OPEC and IEA say prices will stay lower for longer

The article below appeared in the September 14th, 2016 edition of Natural Gas Daily, a specialist newsletter published by Interfax, focussed on the global natural gas and LNG industry.
The International Energy Agency (IEA) has said that the pace of global oil demand growth is dropping more quickly than initially predicted. In its latest monthly outlook, the agency lowered its forecast for oil demand growth in 2016 by 100,000 barrels per day, to 1.3 million b/d. It forecast the growth rate would be even lower in 2017, at 1.2 million b/d.
With OPEC producers pumping at close to record-high levels, the stock overhang that has stymied oil price rallies in recent months looks set to continue. Non-OPEC production has been dropping because of low prices, but not by enough to eat into bloated inventories. The IEA estimated that oil inventories in OECD countries hit a new record high in July, of 3.1 billion barrels, a rise of 32.5 million bbl from the previous month.
Oil prices rallied from four-month lows of around $41.50/bbl in early August to a high of $51.22/bbl on 19 August as peak summer demand for oil for transport kicked in. But the rally has faltered, and Brent futures currently stand at around $47.50/bbl. The northern hemisphere summer is usually a time when more oil is consumed – especially in the United States, where motorists guzzle nearly 10% of the oil used globally.
The IEA said OPEC crude production nudged higher in August, to 33.47 million b/d. This was 930,000 b/d above levels seen earlier in the year and was led by Middle East producers pumping at full throttle. The IEA said Kuwait and the United Arab Emirates hit their highest-ever output and Iraq also increased supplies.
Saudi Arabia and Iran have each raised their output by more than 1 million b/d since late 2014, when OPEC shifted its strategy to defend its market share rather than protecting prices. Saudi output has almost reached a historic peak while Iran has also reached a post-sanctions high. As Saudi Arabia had planned, the surge in its production has stolen market share from US shale producers. However, the slowdown in US shale production has been slower than expected as a result of lower costs and higher well productivity.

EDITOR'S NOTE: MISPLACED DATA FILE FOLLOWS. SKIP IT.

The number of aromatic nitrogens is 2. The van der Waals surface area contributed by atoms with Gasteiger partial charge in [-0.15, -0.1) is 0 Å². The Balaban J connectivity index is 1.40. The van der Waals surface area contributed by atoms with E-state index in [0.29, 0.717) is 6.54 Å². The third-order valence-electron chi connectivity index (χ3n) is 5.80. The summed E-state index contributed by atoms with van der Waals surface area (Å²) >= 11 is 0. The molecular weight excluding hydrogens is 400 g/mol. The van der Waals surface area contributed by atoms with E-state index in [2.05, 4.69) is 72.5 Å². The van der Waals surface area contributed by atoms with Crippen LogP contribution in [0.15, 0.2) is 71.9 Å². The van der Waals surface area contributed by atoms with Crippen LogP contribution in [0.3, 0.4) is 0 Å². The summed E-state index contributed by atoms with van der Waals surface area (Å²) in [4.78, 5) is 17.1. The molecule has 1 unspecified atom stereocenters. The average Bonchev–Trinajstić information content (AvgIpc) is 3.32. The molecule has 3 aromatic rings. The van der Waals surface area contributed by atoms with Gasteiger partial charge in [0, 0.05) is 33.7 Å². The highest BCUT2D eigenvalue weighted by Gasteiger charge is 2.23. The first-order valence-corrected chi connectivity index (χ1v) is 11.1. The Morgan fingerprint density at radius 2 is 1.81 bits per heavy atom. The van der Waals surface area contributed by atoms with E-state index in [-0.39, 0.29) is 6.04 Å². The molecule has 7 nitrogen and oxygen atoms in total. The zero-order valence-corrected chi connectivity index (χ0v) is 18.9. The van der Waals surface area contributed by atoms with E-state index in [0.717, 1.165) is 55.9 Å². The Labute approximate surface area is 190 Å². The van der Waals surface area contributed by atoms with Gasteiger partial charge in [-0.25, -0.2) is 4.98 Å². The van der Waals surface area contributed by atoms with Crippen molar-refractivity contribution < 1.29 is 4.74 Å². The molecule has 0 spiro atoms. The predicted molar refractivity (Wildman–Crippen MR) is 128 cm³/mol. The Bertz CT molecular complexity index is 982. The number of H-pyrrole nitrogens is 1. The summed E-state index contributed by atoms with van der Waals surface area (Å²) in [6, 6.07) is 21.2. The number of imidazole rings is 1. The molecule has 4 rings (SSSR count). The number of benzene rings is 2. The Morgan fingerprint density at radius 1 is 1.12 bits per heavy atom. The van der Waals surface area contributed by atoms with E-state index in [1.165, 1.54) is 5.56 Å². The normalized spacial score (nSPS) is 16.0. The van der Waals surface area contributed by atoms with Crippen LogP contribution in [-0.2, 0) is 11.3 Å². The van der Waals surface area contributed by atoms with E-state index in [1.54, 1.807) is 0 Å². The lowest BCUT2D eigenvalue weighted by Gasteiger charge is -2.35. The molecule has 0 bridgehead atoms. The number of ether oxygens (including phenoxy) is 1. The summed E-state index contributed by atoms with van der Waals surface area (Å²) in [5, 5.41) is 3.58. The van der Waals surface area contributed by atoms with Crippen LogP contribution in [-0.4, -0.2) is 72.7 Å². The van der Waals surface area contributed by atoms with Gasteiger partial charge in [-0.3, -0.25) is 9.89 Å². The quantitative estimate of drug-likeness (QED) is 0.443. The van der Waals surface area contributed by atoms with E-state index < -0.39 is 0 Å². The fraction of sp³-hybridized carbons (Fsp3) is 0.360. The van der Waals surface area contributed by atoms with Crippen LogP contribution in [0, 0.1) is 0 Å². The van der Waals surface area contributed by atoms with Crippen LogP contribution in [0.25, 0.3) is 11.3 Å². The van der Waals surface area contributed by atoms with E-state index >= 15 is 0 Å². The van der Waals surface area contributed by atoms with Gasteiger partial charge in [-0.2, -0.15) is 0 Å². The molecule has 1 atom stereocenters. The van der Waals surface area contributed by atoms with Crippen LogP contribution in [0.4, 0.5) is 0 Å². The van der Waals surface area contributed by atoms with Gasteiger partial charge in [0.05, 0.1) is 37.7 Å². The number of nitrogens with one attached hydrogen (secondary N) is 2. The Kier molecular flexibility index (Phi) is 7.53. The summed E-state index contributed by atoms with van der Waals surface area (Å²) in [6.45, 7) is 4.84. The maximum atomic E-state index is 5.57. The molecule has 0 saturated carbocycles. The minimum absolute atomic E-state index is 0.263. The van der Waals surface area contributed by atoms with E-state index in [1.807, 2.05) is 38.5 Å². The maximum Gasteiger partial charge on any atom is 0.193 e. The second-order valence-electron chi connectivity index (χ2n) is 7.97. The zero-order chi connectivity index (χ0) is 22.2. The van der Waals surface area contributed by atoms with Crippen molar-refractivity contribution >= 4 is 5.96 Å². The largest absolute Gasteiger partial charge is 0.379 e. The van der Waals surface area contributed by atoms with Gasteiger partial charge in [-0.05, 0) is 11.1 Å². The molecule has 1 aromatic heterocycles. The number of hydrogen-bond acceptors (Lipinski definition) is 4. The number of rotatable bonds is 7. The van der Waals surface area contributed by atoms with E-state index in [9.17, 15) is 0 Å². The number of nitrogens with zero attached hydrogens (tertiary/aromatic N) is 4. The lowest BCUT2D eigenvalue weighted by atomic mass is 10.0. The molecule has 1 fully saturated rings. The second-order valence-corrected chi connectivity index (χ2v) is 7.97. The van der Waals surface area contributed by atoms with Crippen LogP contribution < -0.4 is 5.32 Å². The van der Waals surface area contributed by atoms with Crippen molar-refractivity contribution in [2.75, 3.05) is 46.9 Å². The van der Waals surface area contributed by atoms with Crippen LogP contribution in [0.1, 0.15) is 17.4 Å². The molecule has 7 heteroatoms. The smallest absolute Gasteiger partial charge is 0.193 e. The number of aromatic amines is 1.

In its latest monthly report, which was issued on Monday, OPEC said that losses in non-OPEC supply would be less than expected in 2016, falling by 610,000 b/d rather than the 800,000 b/d decline it predicted earlier in the year. Additionally, it reported that non-OPEC production in 2017 would be 200,000 b/d higher than 2016 levels and that OPEC production of NGLs would rise by 150,000 b/d in 2017, to 6.43 million b/d. The OPEC report said third-party sources estimated its members pumped 33.24 million b/d in August, close to the recent production peaks.
The IEA’s own supply estimates are broadly similar to those of the oil cartel. The IEA expects non-OPEC supply to drop by 840,000 b/d this year, with high-cost producers hit particularly hard. However, growth will resume in 2017, with the IEA forecasting a 380,000 b/d year-on-year increase in oil production. Output gains are expected because North Sea fields that were shut for summer maintenance have now been brought back to full production, while Kazakhstan’s Kashagan field will also start producing again after extensive repairs. Eni has forecast production will recover to 360,000 b/d in 2017, above the level anticipated by the Kazakh government, the Financial Times reported.
“Supply will continue to outpace demand at least through the first half of next year,” the IEA said. “Global inventories will continue to grow […] As for the markets’ return to balance – it looks like we may have to wait a while longer.”

Energy storage may be a Black Swan for gas demand

The article below appeared in the September 7th, 2016 edition of Natural Gas Daily, a specialist newsletter published by Interfax, focussed on the global natural gas and LNG industry.
Energy storage can be used to bridge the intermittency of renewables such as wind and solar, making it a potential competitor to gas, which is typically used to meet mid- and peak-load power demand. Gas-to-power has been a growth market for LNG, particularly in countries such as the UK, where intermittent renewables form a significant part of the energy mix.
The energy storage industry is in its early stages, but it is growing rapidly. Bloomberg New Energy Finance (BNEF) predicts investment in energy storage will exceed $8 billion per year by 2024, a sixfold increase from current levels. The BNEF forecasts that Japan, India, the United States, China and Europe will account for 71% of global installed energy storage in 2024. The Energy Storage Association has predicted storage on the US electrical grid will increase 10-fold by the end of the decade.